Friday, February 24, 2012


It is the budget time now in India and as usual the Finance Minister goes through the motion of consultation with various stakeholders as far as the national economy is concerned. If one goes by the past experience it is rare that any suggestions made by those fortunate to be consulted, are incorporated in the Budget. With its eyes focused heavily on spreading the net far and wide, GOI obviously is averse to any pleas from the industry to forgo any revenue that is already assured through existing policies. One of the unique features of the financial policies of GOI is that those who pay taxes are repeatedly being asked to pay more taxes and most of the revenue generated through economic levies is spent on programs which are supposed to help poor people. In spite of massive subsidies distributed year after year neither the poverty level nor the hunger seems to be affected with more people being pushed under the "Below Poverty Line" though the statistics based on which these are estimated cannot be taken as reliable.

Recent debate regarding Food Security Bill throws up stark realities of Indian scenario where GOI wants to give food grains at throw away prices to more than 75% of rural population and 65% of urban population incurring a national financial commitment estimated at Rupees one hundred thousand crore, an enormous amount measured on any scale. Obviously the money has to come from honest tax paying citizens and business sector and the newest Budget, scheduled to be presented in the first week of March has to dig deep into the pockets of those already paying hefty taxes to "augment" the subsidy "frenzy" that has seized the government. There is no quarrel with the social justice philosophy inherent in such a mindset but when country's precious resources are squandered, pilfered or stolen, every citizen is bound to feel the pinch of the sacrifice made each one and the country's policies are questioned. On one hand the every day food is becoming increasingly expensive, casting a heavy burden on the family budget of an average citizen, protective foods like fruits and vegetables are non-affordable to most middle class consumers raising alarms all around regarding the adverse impact of such a run way price escalation on the health of the people in general.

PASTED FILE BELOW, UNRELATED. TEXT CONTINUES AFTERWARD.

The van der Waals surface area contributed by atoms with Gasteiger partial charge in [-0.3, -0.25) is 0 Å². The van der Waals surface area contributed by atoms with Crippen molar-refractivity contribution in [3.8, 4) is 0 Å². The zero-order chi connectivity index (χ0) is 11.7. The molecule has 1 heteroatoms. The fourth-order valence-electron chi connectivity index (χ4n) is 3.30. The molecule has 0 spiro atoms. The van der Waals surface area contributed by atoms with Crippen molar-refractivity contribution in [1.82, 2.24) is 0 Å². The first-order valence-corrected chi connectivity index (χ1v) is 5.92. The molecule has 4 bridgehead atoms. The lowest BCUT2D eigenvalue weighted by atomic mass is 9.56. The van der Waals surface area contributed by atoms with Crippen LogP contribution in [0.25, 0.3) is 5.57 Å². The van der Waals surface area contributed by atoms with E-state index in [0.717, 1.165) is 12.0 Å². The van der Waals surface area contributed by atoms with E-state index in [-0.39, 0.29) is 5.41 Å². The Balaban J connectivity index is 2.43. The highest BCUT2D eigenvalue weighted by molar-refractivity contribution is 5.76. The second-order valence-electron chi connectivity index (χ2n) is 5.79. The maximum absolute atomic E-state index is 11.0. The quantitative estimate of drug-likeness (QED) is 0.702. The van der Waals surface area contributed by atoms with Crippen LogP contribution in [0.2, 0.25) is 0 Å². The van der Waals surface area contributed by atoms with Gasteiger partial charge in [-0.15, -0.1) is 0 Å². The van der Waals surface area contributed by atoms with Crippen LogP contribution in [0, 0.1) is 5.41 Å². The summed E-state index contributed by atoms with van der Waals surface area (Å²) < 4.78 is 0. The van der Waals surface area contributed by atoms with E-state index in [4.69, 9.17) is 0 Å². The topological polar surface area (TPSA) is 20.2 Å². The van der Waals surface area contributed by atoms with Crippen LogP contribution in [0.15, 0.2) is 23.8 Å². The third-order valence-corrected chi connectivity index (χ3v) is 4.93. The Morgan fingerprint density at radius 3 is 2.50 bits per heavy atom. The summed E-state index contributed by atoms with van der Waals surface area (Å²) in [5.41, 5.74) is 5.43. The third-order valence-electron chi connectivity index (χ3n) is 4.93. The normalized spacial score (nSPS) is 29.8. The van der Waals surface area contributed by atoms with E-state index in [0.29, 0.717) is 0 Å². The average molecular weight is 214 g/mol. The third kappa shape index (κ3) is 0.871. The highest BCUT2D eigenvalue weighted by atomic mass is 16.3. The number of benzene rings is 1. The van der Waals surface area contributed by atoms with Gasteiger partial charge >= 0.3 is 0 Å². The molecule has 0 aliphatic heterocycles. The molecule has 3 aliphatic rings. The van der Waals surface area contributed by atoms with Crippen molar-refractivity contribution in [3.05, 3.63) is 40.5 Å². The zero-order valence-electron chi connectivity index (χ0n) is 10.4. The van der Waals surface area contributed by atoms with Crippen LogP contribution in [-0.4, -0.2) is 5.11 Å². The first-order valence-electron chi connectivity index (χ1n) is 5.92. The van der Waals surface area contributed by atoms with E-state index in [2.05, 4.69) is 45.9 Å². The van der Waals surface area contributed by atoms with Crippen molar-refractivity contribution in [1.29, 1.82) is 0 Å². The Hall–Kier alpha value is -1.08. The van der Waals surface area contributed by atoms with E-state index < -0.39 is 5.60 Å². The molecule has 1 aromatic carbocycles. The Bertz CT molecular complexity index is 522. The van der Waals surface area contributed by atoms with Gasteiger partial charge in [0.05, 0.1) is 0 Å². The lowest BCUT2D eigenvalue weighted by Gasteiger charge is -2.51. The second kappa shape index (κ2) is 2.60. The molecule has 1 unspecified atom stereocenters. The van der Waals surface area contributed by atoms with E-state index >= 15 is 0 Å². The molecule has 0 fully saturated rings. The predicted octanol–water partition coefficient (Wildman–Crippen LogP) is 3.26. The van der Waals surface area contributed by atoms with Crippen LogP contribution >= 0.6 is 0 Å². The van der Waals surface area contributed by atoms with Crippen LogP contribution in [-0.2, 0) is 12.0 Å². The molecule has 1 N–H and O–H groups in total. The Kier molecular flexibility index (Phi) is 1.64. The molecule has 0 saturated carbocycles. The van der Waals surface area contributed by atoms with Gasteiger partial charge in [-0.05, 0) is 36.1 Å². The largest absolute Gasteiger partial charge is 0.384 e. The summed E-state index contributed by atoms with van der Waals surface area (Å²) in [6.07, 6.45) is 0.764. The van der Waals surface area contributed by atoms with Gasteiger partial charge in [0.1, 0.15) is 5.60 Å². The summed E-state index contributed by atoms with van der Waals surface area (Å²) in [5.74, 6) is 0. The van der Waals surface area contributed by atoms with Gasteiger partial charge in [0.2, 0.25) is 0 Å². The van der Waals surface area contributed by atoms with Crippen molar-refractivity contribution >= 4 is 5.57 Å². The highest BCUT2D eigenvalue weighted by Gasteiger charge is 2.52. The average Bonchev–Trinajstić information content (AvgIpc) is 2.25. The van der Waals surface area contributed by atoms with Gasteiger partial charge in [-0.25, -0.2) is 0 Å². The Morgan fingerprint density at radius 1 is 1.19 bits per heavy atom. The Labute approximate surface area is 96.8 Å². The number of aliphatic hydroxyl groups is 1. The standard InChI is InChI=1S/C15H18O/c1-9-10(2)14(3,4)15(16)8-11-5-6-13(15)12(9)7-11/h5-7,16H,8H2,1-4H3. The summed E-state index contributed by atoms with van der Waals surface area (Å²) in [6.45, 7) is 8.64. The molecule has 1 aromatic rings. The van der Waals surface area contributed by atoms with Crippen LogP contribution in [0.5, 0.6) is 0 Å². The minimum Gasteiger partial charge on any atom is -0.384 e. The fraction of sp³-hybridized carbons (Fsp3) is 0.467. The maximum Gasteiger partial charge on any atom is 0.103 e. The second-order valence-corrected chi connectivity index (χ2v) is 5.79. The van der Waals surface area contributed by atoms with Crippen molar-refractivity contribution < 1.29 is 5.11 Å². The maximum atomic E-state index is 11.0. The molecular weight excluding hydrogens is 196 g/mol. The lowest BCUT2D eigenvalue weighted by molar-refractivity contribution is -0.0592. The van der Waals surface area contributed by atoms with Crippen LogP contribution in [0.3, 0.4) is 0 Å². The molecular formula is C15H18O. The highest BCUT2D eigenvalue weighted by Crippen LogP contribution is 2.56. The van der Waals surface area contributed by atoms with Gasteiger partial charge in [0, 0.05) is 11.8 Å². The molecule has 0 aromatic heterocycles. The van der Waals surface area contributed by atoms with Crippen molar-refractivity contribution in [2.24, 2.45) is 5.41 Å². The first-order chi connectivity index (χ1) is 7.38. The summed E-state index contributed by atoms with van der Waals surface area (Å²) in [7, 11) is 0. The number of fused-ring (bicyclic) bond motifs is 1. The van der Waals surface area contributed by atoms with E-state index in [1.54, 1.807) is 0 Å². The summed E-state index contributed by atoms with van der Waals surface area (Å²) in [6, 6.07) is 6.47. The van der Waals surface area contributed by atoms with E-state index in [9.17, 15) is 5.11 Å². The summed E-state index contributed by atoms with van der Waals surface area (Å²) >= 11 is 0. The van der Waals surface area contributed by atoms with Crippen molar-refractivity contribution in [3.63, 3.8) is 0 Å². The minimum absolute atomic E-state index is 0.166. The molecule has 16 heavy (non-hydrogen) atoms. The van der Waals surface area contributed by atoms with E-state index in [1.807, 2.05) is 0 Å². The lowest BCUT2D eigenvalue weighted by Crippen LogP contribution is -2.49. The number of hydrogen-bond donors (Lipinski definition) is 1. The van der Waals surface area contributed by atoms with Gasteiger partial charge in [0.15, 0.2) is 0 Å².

According to some observers familiar with the government thinking, the Finance Minister may attempt to come out with policies that can nudge entrepreneurs to invest more on productive activities and this is sought to be achieved without worsening the already alarming fiscal deficit. Economy is sought to be revived through measures that include incentives for new infrastructure projects, labor-intensive industries, others manufacturing urea and a few agricultural input materials, setting up of cold chains and supply chains that help maintain the quality of food produce. It is recognized that a combination of unbearably high interest rates and tortoise paced decision-making at the government level have caused a policy paralysis which are responsible for stalling investments. Gross fixed capital formation, a measure of investments, contracted 0.7% in the second quarter of the current fiscal from a year ago.